Faculty Articles


Use of an Online Spaced-Education Game to Study Top 200 Drugs in a Skills Laboratory Course

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American Journal of Pharmaceutical Education





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American Association of Colleges of Pharmacy (AACP)

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Objective. To describe the use of an online spaced-education (SE) game to study top 200 drug information in a first-year skills laboratory course. Methods. There were 236 students enrolled in a voluntary online SE game across two semesters. Fifteen multiple-choice questions (MCQs) were sent via email in the fall and spring semesters focusing on cardiovascular and neurological agents, respectively. The online SE game delivered two questions every 2 days and re-sent questions answered incorrectly after 7 days. Two correct answers were required to retire a question. Top 200 drug knowledge was evaluated with an examination at the conclusion of each semester. Levels of engagement with the game, differences in performance on game MCQs, impact on top 200 drug examination performance, and student perceptions were evaluated. Results. There was a high level of engagement in the online SE game in both the fall (83% participation) and spring (73% participation) semesters. Participants improved the percentage of MCQs answered correctly by an average of 12% in the fall and 5% in the spring. Use of the online SE game did not significantly affect top 200 drug examination performance or retention of top 200 drug information. Students' self-efficacy to recognize brand/generic names and common indications significantly improved after use of the online SE game. Student perceptions of the game were positive. Conclusions. Use of an online SE game did not significantly affect top 200 drug examination scores despite high levels of student engagement and positive student perceptions.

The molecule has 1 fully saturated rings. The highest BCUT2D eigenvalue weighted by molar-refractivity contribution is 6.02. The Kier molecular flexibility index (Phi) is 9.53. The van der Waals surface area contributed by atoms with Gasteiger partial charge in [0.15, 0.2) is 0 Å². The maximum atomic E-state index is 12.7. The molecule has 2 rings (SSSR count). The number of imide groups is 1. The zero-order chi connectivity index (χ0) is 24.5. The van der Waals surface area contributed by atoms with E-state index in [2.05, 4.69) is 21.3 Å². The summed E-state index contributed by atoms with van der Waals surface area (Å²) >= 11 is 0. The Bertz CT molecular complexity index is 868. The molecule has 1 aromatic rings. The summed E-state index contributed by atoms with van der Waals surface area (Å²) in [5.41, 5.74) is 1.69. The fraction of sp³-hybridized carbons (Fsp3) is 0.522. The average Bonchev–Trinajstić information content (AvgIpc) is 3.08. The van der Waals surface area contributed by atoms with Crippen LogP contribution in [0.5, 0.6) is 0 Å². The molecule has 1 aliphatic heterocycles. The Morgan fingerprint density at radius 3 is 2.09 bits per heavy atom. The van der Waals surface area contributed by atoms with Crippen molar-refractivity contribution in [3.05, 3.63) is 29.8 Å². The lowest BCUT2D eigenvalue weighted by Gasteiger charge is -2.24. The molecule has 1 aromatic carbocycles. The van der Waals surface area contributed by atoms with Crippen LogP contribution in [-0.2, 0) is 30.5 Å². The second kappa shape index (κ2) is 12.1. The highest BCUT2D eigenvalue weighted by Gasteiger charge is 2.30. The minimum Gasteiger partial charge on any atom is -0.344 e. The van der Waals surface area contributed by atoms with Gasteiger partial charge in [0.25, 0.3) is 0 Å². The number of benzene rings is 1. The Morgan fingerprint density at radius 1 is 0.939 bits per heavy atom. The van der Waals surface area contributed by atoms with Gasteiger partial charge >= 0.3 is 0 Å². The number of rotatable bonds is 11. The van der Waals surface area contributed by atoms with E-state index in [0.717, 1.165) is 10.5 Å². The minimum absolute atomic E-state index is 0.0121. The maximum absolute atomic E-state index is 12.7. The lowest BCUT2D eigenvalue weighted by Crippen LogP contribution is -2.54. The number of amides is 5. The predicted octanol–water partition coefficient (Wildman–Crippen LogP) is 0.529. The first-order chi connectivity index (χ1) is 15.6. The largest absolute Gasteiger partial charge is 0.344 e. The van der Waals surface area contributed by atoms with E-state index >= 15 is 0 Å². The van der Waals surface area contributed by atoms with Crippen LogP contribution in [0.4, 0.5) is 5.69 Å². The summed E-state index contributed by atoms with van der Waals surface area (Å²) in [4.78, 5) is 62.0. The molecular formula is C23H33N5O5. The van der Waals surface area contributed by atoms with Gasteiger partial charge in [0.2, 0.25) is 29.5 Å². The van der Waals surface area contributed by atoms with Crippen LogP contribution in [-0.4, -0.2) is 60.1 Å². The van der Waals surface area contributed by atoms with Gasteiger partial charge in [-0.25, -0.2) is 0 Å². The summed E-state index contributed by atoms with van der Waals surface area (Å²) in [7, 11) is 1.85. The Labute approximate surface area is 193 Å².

Medicine and Health Sciences | Pharmacy and Pharmaceutical Sciences


curriculum, education, distance, education, pharmacy, educational measurement, humans, learning, pharmaceutical preparations, students, pharmacy

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